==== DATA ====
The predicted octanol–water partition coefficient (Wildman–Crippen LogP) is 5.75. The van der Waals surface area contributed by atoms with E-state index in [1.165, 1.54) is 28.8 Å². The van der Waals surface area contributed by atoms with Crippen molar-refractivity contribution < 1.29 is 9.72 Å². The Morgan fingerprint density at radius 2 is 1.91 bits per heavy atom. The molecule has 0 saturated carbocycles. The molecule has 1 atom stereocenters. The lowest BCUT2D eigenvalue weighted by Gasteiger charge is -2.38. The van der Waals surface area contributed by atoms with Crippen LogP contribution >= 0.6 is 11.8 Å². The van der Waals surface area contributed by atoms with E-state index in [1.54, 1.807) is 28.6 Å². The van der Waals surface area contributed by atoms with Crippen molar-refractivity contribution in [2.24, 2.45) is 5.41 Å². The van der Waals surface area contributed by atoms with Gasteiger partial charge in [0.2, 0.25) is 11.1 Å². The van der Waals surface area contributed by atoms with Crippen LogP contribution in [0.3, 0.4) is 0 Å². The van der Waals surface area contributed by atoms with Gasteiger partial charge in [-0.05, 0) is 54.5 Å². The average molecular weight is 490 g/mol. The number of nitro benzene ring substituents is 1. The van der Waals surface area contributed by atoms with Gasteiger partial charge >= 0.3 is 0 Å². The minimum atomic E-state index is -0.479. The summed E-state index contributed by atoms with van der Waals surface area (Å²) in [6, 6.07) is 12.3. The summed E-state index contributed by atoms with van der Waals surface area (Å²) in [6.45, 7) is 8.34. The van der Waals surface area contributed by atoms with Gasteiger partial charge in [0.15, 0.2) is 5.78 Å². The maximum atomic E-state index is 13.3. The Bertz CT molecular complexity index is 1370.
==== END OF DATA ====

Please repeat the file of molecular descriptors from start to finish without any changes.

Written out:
The predicted octanol–water partition coefficient (Wildman–Crippen LogP) is 5.75. The van der Waals surface area contributed by atoms with E-state index in [1.165, 1.54) is 28.8 Å². The van der Waals surface area contributed by atoms with Crippen molar-refractivity contribution < 1.29 is 9.72 Å². The Morgan fingerprint density at radius 2 is 1.91 bits per heavy atom. The molecule has 0 saturated carbocycles. The molecule has 1 atom stereocenters. The lowest BCUT2D eigenvalue weighted by Gasteiger charge is -2.38. The van der Waals surface area contributed by atoms with Crippen LogP contribution >= 0.6 is 11.8 Å². The van der Waals surface area contributed by atoms with E-state index in [1.54, 1.807) is 28.6 Å². The van der Waals surface area contributed by atoms with Crippen molar-refractivity contribution in [2.24, 2.45) is 5.41 Å². The van der Waals surface area contributed by atoms with Gasteiger partial charge in [0.2, 0.25) is 11.1 Å². The van der Waals surface area contributed by atoms with Crippen LogP contribution in [0.3, 0.4) is 0 Å². The van der Waals surface area contributed by atoms with Gasteiger partial charge in [-0.05, 0) is 54.5 Å². The average molecular weight is 490 g/mol. The number of nitro benzene ring substituents is 1. The van der Waals surface area contributed by atoms with Gasteiger partial charge >= 0.3 is 0 Å². The minimum atomic E-state index is -0.479. The summed E-state index contributed by atoms with van der Waals surface area (Å²) in [6, 6.07) is 12.3. The summed E-state index contributed by atoms with van der Waals surface area (Å²) in [6.45, 7) is 8.34. The van der Waals surface area contributed by atoms with Gasteiger partial charge in [0.15, 0.2) is 5.78 Å². The maximum atomic E-state index is 13.3. The Bertz CT molecular complexity index is 1370.